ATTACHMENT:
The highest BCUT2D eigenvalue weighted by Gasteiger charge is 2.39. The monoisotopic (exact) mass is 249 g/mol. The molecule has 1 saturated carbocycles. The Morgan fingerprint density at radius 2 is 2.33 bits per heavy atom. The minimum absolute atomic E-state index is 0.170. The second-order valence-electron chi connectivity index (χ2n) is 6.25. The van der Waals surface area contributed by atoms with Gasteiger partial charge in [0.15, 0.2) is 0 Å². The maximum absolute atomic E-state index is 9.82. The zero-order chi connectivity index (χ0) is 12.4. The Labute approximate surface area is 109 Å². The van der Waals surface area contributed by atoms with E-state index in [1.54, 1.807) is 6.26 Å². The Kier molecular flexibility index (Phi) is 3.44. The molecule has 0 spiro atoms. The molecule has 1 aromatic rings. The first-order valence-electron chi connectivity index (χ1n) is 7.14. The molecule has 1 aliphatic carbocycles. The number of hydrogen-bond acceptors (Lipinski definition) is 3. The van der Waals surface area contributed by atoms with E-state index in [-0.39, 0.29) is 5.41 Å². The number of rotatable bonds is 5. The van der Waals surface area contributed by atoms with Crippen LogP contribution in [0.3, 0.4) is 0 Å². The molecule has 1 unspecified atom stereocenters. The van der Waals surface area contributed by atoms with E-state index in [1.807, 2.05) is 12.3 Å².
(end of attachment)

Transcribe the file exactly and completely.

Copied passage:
The highest BCUT2D eigenvalue weighted by Gasteiger charge is 2.39. The monoisotopic (exact) mass is 249 g/mol. The molecule has 1 saturated carbocycles. The Morgan fingerprint density at radius 2 is 2.33 bits per heavy atom. The minimum absolute atomic E-state index is 0.170. The second-order valence-electron chi connectivity index (χ2n) is 6.25. The van der Waals surface area contributed by atoms with Gasteiger partial charge in [0.15, 0.2) is 0 Å². The maximum absolute atomic E-state index is 9.82. The zero-order chi connectivity index (χ0) is 12.4. The Labute approximate surface area is 109 Å². The van der Waals surface area contributed by atoms with E-state index in [1.54, 1.807) is 6.26 Å². The Kier molecular flexibility index (Phi) is 3.44. The molecule has 0 spiro atoms. The molecule has 1 aromatic rings. The first-order valence-electron chi connectivity index (χ1n) is 7.14. The molecule has 1 aliphatic carbocycles. The number of hydrogen-bond acceptors (Lipinski definition) is 3. The van der Waals surface area contributed by atoms with E-state index in [-0.39, 0.29) is 5.41 Å². The number of rotatable bonds is 5. The van der Waals surface area contributed by atoms with Crippen LogP contribution in [0.3, 0.4) is 0 Å². The molecule has 1 unspecified atom stereocenters. The van der Waals surface area contributed by atoms with E-state index in [1.807, 2.05) is 12.3 Å².